Here are a few suggestions for holiday road trips.
When family members visit for the holidays, they’re not just coming to see you. They’re also here to experience some of Arizona’s gorgeous weather and see some sights. Don’t disappoint them. Here are a few suggestions for holiday road trips.
Show the fam how quickly civilization ends and wilderness begins around these parts with a jaunt to the Supes. Bonus: If you find the Lost Dutchman Mine, that will totally juice up your holiday shopping budget.
Make your first stop the Superstition Mountain Museum. The main building is flanked by the Apacheland Barn and Elvis Memorial Chapel. These structures survived a fire at nearby Apacheland Movie Ranch. The museum includes exhibits on Native Americans, wildlife, ranching and the history of the mountains and of course, plenty of maps to the fabled Lost Dutchman Mine. If you’re planning on finding the gold, this is a good place to start.
Details: 4087 N. Apache Trail, Apache Junction. $5, free for age 16 and younger. 480-983-4888, www.superstitionmountainmuseum.org.
Lost Dutchman State Park laps at the base of the Superstition Mountains, a sudden and savage wall of dark stone that rises from the desert floor. The park supports a beautiful network of trails. Some stay within the confines of the park, while others enter the national forest and connect to longer routes that plunge deeper into the Supes. It’s easy to put together an outing for hikers of just about any skill level.
Details: 6109 N. Apache Trail, Apache Junction. $7 per vehicle. 480-928-4485, azstateparks.com/lost-dutchman.
Just across the highway from Lost Dutchman, Goldfield Ghost Town has been re-created as a popular tourist destination. Weathered plank buildings, creaky wooden sidewalks and majestic mountain vistas provide an Old West feel. Arizona’s only narrow-gauge train circles the town. Take a short mine tour, visit a museum and a bordello and watch gunfights that break out hourly during the busy season. The Goldfield Gunfighters may be no-good varmints, but they’re punctual no-good varmints.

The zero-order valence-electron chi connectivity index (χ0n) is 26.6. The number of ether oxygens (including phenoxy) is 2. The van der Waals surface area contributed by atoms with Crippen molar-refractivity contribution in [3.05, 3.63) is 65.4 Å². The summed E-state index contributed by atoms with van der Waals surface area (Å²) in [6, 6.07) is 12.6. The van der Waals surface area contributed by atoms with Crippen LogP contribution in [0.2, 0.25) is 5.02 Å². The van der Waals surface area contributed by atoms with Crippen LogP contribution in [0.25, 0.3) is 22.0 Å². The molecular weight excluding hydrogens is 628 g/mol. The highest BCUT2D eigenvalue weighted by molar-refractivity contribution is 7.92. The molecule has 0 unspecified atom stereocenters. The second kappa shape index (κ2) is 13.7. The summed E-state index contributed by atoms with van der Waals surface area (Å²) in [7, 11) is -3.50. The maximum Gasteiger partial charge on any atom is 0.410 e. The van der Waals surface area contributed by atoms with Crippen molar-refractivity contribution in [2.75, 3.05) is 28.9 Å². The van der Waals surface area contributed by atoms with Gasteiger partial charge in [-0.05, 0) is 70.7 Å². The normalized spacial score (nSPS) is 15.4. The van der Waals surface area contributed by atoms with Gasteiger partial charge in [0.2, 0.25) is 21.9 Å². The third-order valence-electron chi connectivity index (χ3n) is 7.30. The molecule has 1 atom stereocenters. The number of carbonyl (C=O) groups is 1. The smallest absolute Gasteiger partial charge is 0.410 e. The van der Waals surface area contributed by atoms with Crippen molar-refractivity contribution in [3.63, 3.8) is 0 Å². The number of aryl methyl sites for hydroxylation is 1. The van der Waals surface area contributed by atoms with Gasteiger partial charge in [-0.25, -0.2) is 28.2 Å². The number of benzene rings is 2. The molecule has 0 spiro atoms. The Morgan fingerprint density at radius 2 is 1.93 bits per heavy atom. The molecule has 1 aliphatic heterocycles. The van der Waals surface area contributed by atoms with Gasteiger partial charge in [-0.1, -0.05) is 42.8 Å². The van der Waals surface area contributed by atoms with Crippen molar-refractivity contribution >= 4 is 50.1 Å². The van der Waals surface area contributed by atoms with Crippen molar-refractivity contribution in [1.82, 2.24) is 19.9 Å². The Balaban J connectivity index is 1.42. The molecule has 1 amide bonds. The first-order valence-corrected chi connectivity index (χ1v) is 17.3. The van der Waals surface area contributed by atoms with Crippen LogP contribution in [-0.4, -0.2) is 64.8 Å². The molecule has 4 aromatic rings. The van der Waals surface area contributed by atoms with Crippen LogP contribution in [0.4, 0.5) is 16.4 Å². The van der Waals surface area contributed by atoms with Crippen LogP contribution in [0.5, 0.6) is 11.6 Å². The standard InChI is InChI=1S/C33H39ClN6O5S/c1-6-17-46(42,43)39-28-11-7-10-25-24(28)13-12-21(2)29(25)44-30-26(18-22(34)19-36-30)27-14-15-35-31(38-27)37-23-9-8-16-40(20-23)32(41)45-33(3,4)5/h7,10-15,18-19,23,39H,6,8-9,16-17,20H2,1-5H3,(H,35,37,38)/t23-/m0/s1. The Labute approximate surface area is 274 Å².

Details: 4650 N. Mammoth Mine road, Apache Junction. Free. 480-983-0333, www.goldfieldghosttown.com.
Alamo Lake State Park
If you have an angler in the family, travel to remote Alamo Lake, tucked away in the Bill Williams River Valley northwest of Wickenburg. The sparkling lake is at the end of a scenic drive surrounded by gaunt mountains. This is one of the state’s primo fishing holes for largemouth bass. Alamo Lake also contains crappie, bluegill, redear sunfish and channel catfish.
The park has campsites for tents and RVs and four cabins that overlook the water. Cabins are furnished with bunk beds, table chairs, electricity, heating and air conditioning. Bring your own bedding. Reserve a site or cabin at azstateparks.com/reserve or by calling 877-697-2757. An Arizona fishing license is required for anglers 10 and older.
Details: The park is off U.S. 60 about 37 miles north of Wenden. $7 per vehicle. 928-669-2088, azstateparks.com/alamo-lake.
Florence and Coolidge
If your holiday shopping list includes people who are hard to buy for, a trip to McFarland Courthouse in downtown Florence solves that. Its small gift shop is filled with an assortment of items you won’t find anywhere else.
Imagine the smiles on Christmas morning from even the most persnickety recipient when they unwrap a birdhouse built from license plates, or a license-plate pencil holder. Especially when you explain that they weren’t made by Santa’s elves but by inmates at Florence State Prison.